A best cultural trek near to Kathmandu valley is Balthali Village Trek. Suitable for those with short time looking for an easy trekking in Nepal, Dhulikhel-Namobuddha-Balthali Village trek is targeted mostly to families with children and seniors. Of course, for others too Dhulikhel-Namobuddha-Balthali Village trek is equally exciting. The dense forests full of faunas, the terraced fields, the chirping birds, the culture and tradition of the hospitable villagers, the ancient historic shrines are some of the attraction of Dhulikhel-Namobuddha-Balthali Village trek. Starting from Dhulikhel, we observe the important sites of Dhulikhel and commence a three hour hike to Namobuddha, and then we trek to the Balthali Village. We have extended the trek to Panauti so that you can pay homage to the sacred town of Panauti. While on this cultural trek, meandering past the Hindu and Buddhist temples, rural hamlets, artistic villages, we will get in between with beautiful glimpses of the snowy Himalayan peaks. Overall, Dhulikhel-Namobuddha-Balthali Village trek is in a relaxing area that remains relatively uncrowded compared to more popular routes in Nepal. You can do Dhulikhel-Namobuddha-Balthali Village trek whole year round but best time to visit are March to June in Spring and October to December in autumn. Winter (Jan, Feb) is also not bad as its not high altitude trek.
Soon after breakfast, we drive to Dhulikhel from Kathmandu. After observing important sites in Dhulikhel and being graced with a glimpse of the Himalayas, Langtang, and Dorja Lapka Ranges, we start our hike to Namobuddha (1982m). It takes about three hours to reach Namobuddha from Dhulikhel. There are 360-degree views of the rural area, natural jungles, Himalayas, and windswept prayer flags; it's such a heavenly place. You may offer butter lamps to Lord Buddha, who offered his body to a starving tigress and her cubs, a legend related to the Namobuddha shrine, which is commemorated by an ancient stone slab and a stupa with the all-seeing eyes of Lord Buddha. We continue a gorgeous cross-country hike from Nomobuddha again.
The trail passes through fields cultivated with mustard and Buckwheat, terraced orchids filled with orange trees bursting with ripe fruit (seasonal), traditional Tamang and Brahmin Villages, and along a forested ridge down to the crystal clear Roshi Khola(River). Throughout the hike, hikers are treated to the views of the snow-capped mountains and the rolling foothills of the Himalayas. A short steep climb will take us up to Balthali Village, where we, if it is November/December, can enjoy juicy oranges picked straight from the tree and warmed by the late afternoon sun. Next, we will hike up to Balthali Village Resort, where a delicious feast of traditional organic food will be laid for hungry hikers. Overnight in Balthali Village Resort.
Balthali village trek is a cultural village trek. We trek from Balthali Village, a cozy settlement at the junction of Roshi and Ladku streams. Balthali Village is surrounded by a thick forest with an abundance of fauna. The terraced fields and the villagers working there traditionally without any modern agricultural equipment will amaze you. Nature lovers and bird watchers can spend days exploring and discovering some exceptional species of wildlife, tradition, and culture untouched by modernity in this off-the-beaten location. Today we will visit a typical Tamang village of Dada Gaun, where a Buddhist Community lives.
It is very traditional and secluded from the modern world. We then walk to Pada Gaun (2100m), where one can have magnificent views of the whole Himalayan range to the north and the beautiful green forest of Mahabharat. Balthali Village offers the sunrise over the speculating mountain range of Manaslu, Langtang, and Everest Plus, the innumerable rice terraces in the west, and huge bodied green forest of Mahabharata range in the South is another mesmerizing attraction to explore. Finally, we hike back to Balthali Village Resort for overnight rest.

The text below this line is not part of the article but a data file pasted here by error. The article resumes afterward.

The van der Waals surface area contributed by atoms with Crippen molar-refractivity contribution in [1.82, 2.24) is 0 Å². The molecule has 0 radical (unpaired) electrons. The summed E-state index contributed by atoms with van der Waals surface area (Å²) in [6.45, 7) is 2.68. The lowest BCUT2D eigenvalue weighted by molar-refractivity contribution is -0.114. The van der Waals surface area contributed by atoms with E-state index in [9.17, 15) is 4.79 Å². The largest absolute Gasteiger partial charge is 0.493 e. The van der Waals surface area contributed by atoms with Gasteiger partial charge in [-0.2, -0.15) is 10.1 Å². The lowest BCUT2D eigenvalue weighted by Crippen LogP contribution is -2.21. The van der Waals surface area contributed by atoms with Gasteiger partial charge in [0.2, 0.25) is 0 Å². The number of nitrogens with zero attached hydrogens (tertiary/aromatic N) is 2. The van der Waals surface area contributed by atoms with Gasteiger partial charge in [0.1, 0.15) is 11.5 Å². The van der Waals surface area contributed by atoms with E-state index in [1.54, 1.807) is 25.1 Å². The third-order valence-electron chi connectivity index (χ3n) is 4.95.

Today, we take a relaxed walk to the prosperous Newari village of Panauti. Inserted away in a side valley of the Arniko Highway, about 7km south of Banepa, Panauti sits at the sacred confluence of the Roshi Khola and Punyamati Khola. Panauti is in the shape of a triangle with a serpent (naga) idol standing at each of its three corners. It is believed the serpents protect the village from the flood. There are some interesting buildings in the middle of the village. Walk west along the northern brick lane and turn right just before you reach the main road.
You’ll soon come to a large square with a music platform, a large white stupa, a Brahmayani Temple, and classic Newari-style architecture. Paunauti houses some ornate temples, some Rana-era mansions, restored with assistance from the French government. Indreshwor Mahadev temple is believed to be one of the oldest pagoda-style original architecture built in 1294 AD and rebuilt in the 15th century. This three-tiered temple dedicated to Hindu god Shiva at the isthmus of Punyamata and Roshi river is proud of this. The lingam enshrined here is said to have been created personally by Shiva.
If you are an admirer of ancient architecture, you would certainly enjoy the woodcarvings on the temple’s windows. Also, visit the south Unamanta Bhairab Temple, with three faces peering out of the upstairs windows. Located within is a statue of Bhairab, accompanied by goddesses. A small, double-roofed Shiva temple stands in one corner of the courtyard, and a second shrine containing a huge black image of Vishnu as Narayan faces the temple from the west. Inside the temple, the compound is also the Panauti Museum, an interesting collection of artifacts from the region and original sections from the Indreshwar Mahadev Temple. Finally, we drive back to Kathmandu.
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